Women face legal and societal discrimination. Explicitly discriminatory inheritance laws and discriminatory credit practices continued. By law, women must receive the same pay as men for the same work, but in practice they do not. Women are far less likely to hold mid-level or high-level positions. In rural areas, women traditionally perform hard farm work, marry and have children at an early age, and have fewer opportunities for education than men.
The law provides for children's health and welfare, but the Government cannot adequately satisfy the needs of children and, in particular, of the large population of orphans resulting from the violence since 1993. Many of the victims in the civil war are children. The Government provides elementary education at nominal cost through grade six. About 44 percent of children are enrolled in primary school. The Government provides subsidized health care.
People with Disabilities
The Government has not enacted legislation or otherwise mandated access to buildings or government services for persons with disabilities. There are few job opportunities for the physically disabled in Burundi, where most jobs involve significant manual labor.
The Twa (Pygmies), who are believed to be the country's earliest human inhabitants, now make up only about 1 percent of the population, and generally remain economically, socially, and politically marginalized. Most Twa live in isolation, uneducated, and without access to government services, including health care. One Twa was appointed to the National Assembly, but the Twa are underrepresented in the political process.
The principal national problem continued to be ethnic conflict between the majority Hutus and the minority Tutsis. Burundi's civil conflict stems from more than three decades of violence and systematic discrimination, which compounds the fears by both sides of genocide and exclusion. Tutsis claim to have been the targets of a genocide carried out in 1993 by Hutus angered over the assassination of democratically elected Hutu president Ndadaye. The Tutsis historically have held power, and they dominate educated society and control the security forces. In 1996 a coup deposed president Ntibantunganya, a Hutu, and replaced him with Major Pierre Buyoya, a Tutsi.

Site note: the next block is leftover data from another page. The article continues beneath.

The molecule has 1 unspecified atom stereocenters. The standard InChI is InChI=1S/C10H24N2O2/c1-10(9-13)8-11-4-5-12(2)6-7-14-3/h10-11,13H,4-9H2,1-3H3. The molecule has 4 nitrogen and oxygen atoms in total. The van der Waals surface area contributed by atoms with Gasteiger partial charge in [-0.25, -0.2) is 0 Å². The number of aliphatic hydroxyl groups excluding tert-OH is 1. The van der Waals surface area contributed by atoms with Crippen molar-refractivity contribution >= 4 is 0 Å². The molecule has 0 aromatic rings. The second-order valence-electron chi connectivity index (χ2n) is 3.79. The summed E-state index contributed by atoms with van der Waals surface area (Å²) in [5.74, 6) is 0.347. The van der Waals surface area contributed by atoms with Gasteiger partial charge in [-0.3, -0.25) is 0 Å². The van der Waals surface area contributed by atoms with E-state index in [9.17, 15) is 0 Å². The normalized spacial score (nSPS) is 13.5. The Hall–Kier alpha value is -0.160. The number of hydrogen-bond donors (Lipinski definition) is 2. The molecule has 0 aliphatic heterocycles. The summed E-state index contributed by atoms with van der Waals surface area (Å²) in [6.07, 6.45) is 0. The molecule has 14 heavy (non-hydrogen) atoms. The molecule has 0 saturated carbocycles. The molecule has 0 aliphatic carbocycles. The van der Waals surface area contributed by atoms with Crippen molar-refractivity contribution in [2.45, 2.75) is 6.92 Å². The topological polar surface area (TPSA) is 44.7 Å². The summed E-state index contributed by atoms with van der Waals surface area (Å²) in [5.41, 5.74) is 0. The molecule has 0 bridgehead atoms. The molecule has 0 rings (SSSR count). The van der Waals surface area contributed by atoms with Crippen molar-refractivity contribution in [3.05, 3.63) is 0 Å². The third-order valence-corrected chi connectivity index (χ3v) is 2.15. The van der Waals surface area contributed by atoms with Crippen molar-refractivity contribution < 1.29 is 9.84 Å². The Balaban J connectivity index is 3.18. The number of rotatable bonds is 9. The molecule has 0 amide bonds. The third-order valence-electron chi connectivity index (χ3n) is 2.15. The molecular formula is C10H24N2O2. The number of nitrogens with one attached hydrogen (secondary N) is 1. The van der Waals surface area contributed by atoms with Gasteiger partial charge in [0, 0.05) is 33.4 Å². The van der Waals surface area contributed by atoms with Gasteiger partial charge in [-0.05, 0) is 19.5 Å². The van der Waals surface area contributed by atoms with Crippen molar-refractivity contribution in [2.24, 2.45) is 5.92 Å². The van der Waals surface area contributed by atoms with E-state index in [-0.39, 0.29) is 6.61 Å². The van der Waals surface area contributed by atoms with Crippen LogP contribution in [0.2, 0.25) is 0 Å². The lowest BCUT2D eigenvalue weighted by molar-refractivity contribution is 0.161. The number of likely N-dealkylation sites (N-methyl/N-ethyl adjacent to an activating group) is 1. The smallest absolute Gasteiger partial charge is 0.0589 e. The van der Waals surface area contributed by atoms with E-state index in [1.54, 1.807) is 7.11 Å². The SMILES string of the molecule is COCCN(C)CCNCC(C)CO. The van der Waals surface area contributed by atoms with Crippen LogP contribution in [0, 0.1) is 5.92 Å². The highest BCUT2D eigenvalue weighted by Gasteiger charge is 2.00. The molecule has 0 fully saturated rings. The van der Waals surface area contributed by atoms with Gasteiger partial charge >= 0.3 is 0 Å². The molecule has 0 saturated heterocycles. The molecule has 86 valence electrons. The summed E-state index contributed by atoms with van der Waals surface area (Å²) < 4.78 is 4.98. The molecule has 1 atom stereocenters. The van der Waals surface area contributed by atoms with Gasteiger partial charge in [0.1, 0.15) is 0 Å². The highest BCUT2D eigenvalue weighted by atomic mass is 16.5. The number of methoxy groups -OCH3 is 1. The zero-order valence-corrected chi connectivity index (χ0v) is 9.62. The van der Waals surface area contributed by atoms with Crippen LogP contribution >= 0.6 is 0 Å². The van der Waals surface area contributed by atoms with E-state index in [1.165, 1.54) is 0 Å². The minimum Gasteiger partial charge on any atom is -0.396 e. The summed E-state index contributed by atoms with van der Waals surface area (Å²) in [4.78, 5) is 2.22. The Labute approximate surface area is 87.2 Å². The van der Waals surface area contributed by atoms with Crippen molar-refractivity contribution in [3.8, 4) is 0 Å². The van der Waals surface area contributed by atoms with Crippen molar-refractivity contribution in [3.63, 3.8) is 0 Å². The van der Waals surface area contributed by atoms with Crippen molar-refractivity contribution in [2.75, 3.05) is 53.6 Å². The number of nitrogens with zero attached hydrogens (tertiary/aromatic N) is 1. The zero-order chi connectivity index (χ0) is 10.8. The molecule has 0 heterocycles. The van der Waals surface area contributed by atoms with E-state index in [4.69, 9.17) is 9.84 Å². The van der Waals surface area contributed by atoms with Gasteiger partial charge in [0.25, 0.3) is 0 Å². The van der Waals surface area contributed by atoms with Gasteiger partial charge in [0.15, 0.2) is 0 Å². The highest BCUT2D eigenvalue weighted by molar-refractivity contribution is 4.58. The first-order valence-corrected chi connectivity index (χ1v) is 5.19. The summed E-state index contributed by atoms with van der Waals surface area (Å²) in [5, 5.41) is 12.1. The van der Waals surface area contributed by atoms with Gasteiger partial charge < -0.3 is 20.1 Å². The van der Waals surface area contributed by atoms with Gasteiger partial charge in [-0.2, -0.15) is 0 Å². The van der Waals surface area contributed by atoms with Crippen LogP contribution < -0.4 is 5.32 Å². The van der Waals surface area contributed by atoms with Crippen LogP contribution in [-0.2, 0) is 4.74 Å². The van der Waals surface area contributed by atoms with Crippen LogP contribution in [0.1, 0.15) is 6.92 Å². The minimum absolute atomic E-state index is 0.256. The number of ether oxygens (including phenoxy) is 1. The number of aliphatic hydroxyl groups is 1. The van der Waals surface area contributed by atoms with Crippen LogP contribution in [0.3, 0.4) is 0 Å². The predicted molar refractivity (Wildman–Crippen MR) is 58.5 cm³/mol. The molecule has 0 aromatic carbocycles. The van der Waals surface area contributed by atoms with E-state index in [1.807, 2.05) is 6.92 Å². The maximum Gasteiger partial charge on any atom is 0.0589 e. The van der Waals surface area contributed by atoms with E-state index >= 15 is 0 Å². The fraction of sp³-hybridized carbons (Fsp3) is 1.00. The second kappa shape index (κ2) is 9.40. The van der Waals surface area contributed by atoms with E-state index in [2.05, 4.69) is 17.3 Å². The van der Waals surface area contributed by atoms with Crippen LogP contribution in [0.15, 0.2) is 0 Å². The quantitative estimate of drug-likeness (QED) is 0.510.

The Transitional Constitutional Act provides equal status and protection for all citizens, without distinction based on sex, origin, ethnicity, religion, or opinion. However, the Government failed to implement effectively the act's provisions. The Tutsi-dominated government and army discriminate against Hutus. State discrimination against Hutus, who constitute an estimated 85 percent of the population, affects every facet of society, but most strikingly higher education and certain branches of the Government such as the armed services and the judicial system. The President and the Tutsi-dominated army retain their dominance in decision making and have not initiated genuine power sharing.
Section 6 Worker Rights
a. The Right of Association
The Labor Code protects the rights of workers to form unions, although the army, gendarmerie, and foreigners working in the public sector are prohibited from union participation. Most union workers are urban civil servants.